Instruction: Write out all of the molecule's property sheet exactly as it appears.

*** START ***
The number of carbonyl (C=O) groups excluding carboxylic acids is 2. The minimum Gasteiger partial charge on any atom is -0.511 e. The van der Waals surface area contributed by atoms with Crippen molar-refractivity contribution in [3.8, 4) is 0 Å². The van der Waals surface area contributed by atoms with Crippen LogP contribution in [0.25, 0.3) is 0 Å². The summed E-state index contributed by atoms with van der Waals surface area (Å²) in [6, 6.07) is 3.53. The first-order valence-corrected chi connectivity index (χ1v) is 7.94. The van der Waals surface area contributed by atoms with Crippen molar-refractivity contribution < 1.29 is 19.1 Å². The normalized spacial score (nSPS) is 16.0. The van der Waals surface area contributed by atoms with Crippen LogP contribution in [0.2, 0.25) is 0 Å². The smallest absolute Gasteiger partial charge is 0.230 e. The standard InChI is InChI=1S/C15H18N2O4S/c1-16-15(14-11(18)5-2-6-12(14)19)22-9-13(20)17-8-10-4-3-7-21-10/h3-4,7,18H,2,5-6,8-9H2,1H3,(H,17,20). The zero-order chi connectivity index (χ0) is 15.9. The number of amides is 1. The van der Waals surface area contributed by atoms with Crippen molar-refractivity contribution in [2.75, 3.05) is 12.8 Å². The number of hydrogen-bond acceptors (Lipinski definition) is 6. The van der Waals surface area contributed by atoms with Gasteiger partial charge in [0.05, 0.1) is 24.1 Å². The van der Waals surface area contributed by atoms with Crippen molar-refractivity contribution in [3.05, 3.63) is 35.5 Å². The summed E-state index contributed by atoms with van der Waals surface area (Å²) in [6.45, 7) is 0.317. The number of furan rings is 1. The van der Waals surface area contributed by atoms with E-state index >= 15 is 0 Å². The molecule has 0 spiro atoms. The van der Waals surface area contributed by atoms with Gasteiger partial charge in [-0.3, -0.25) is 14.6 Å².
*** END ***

The number of carbonyl (C=O) groups excluding carboxylic acids is 2. The minimum Gasteiger partial charge on any atom is -0.511 e. The van der Waals surface area contributed by atoms with Crippen molar-refractivity contribution in [3.8, 4) is 0 Å². The van der Waals surface area contributed by atoms with Crippen LogP contribution in [0.25, 0.3) is 0 Å². The summed E-state index contributed by atoms with van der Waals surface area (Å²) in [6, 6.07) is 3.53. The first-order valence-corrected chi connectivity index (χ1v) is 7.94. The van der Waals surface area contributed by atoms with Crippen molar-refractivity contribution < 1.29 is 19.1 Å². The normalized spacial score (nSPS) is 16.0. The van der Waals surface area contributed by atoms with Crippen LogP contribution in [0.2, 0.25) is 0 Å². The smallest absolute Gasteiger partial charge is 0.230 e. The standard InChI is InChI=1S/C15H18N2O4S/c1-16-15(14-11(18)5-2-6-12(14)19)22-9-13(20)17-8-10-4-3-7-21-10/h3-4,7,18H,2,5-6,8-9H2,1H3,(H,17,20). The zero-order chi connectivity index (χ0) is 15.9. The number of amides is 1. The van der Waals surface area contributed by atoms with Crippen molar-refractivity contribution in [2.75, 3.05) is 12.8 Å². The number of hydrogen-bond acceptors (Lipinski definition) is 6. The van der Waals surface area contributed by atoms with Gasteiger partial charge in [0.05, 0.1) is 24.1 Å². The van der Waals surface area contributed by atoms with Crippen molar-refractivity contribution in [3.05, 3.63) is 35.5 Å². The summed E-state index contributed by atoms with van der Waals surface area (Å²) in [6.45, 7) is 0.317. The number of furan rings is 1. The van der Waals surface area contributed by atoms with E-state index >= 15 is 0 Å². The molecule has 0 spiro atoms. The van der Waals surface area contributed by atoms with Gasteiger partial charge in [-0.3, -0.25) is 14.6 Å².